The Fish Creek community is not the product of a high, far-planning purpose, such as is the case with Ephraim. It was the accidental meeting place of a number of discordant individuals, unrelated mentally or physically, who were driven thither by fortuitous circumstances. One thing they had in common, however, and that was the bitter struggle of finding their way through the world and battling with a merciless wilderness. With illusionary optimism, they moved hither and thither, ever hoping that at the next turn, they would find the pot of gold at the end of the rainbow.
Fish Creek has always been a well-behavior village, and it is many years since any saloon has been permitted in the village or town. In the early days, a saloon was in operation where the villagers would meet to swap fish stories over a glass of stale beer. This public forum came to an abrupt and dramatic end through the energy of a resolute lady of the village, the forerunner of the famous Carrie Nation. One Sunday evening as some of the village notables were dozing over a quiet game of penny-ante, the door suddenly flew open, revealing a woman with a basketful of cobblestones. She wasted no time in words but let fly a cobblestone at the barkeeper. Being a woman, she missed her mark but struck and shattered the smoky lamp. Thereafter, darkness and pandemonium ruled the room. The lords of the card table forgot their dignity and dived head first under the billiard table while stones and curses flew through the air. A door finally opened to the barkeeper’s kitchen, when, seeing this avenue of escape, the men stood not upon the order of their going, but flung themselves out all in a heap, leaving the doughty woman a defiant victor.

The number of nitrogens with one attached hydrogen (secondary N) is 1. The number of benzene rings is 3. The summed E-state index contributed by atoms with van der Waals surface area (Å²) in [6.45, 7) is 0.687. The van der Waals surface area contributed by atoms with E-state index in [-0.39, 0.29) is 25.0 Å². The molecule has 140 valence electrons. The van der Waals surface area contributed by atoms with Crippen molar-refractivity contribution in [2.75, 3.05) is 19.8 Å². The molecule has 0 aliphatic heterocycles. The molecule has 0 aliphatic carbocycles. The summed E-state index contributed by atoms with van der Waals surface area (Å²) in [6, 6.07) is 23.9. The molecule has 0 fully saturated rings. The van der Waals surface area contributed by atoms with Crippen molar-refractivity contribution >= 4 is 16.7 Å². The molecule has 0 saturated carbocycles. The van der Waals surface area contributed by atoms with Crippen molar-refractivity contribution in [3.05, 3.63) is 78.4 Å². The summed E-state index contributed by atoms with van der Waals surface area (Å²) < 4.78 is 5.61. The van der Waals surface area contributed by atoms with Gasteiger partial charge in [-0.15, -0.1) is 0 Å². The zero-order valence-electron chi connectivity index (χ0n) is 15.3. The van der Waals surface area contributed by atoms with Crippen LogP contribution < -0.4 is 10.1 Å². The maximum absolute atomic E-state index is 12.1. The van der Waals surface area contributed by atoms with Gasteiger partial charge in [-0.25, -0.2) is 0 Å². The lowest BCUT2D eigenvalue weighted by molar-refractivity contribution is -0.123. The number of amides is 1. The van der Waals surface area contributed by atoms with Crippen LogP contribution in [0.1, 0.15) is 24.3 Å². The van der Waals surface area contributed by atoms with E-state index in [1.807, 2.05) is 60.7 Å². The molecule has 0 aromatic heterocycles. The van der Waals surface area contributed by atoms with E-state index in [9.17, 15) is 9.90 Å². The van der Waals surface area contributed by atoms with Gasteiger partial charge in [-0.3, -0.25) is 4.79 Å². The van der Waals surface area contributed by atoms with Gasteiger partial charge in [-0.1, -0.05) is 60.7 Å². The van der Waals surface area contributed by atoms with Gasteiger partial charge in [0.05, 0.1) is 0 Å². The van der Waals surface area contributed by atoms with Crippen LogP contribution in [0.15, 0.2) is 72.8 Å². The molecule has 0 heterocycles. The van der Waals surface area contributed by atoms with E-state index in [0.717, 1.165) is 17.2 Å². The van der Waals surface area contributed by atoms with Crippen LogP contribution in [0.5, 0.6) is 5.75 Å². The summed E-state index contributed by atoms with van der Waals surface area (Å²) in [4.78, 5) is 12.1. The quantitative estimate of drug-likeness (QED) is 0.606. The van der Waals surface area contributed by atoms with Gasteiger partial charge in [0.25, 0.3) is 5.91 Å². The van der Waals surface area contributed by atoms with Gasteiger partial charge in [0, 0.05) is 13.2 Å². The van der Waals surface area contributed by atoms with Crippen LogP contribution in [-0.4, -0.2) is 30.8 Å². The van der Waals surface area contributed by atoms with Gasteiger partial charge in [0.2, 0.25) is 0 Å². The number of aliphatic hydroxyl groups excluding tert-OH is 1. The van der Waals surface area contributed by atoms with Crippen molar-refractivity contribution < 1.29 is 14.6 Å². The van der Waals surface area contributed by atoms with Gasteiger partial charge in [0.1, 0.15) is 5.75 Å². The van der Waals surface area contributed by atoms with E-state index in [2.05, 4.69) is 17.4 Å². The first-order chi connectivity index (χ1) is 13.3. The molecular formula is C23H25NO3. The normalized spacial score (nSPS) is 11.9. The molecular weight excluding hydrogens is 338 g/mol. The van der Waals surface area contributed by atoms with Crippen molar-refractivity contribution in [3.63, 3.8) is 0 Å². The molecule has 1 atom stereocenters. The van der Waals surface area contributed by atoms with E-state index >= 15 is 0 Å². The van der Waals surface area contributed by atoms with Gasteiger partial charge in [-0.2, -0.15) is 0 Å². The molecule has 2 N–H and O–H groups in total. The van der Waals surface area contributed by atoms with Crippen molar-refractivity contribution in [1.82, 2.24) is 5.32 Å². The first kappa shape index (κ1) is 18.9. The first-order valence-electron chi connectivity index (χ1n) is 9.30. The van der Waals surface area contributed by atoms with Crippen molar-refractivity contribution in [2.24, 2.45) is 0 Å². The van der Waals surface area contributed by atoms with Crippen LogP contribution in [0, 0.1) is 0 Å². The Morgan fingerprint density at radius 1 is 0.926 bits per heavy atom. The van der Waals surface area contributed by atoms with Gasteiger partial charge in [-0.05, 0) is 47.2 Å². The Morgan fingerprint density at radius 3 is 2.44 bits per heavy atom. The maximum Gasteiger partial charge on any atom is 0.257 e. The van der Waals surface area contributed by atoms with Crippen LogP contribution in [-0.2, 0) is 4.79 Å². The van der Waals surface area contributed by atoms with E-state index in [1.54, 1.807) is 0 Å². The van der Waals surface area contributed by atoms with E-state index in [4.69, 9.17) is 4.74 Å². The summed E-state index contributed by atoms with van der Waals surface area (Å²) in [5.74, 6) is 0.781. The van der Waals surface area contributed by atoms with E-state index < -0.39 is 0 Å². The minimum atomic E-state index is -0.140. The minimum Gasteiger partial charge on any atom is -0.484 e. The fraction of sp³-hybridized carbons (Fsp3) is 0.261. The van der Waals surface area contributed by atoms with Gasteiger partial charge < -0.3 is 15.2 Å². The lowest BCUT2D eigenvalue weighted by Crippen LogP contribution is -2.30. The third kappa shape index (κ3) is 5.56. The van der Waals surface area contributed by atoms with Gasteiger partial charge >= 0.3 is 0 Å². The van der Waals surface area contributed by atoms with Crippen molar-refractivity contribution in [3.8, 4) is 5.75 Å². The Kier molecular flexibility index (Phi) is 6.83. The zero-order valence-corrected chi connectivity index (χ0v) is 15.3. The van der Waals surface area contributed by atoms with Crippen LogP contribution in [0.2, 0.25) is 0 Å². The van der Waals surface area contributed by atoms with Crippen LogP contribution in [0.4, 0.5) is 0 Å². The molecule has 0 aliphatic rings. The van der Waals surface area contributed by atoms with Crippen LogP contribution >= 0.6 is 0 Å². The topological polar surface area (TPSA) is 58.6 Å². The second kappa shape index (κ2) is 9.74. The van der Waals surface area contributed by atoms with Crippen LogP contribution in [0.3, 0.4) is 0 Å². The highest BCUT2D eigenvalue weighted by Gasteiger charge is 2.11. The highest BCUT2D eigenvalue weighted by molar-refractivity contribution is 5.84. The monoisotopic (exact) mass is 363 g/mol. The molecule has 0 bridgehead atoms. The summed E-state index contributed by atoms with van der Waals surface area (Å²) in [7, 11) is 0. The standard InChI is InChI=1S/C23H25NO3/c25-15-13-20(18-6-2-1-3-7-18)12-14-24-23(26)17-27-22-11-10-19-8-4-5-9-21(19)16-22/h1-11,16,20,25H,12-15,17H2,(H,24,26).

(From Old Peninsula Days, by Hjalmar R. Holand, originally published in 1925, re-published in 1990 by Wm Caxton Ltd, 12037 Hwy 42, Ellison Bay, WI, 54210; 920.854.2955.)
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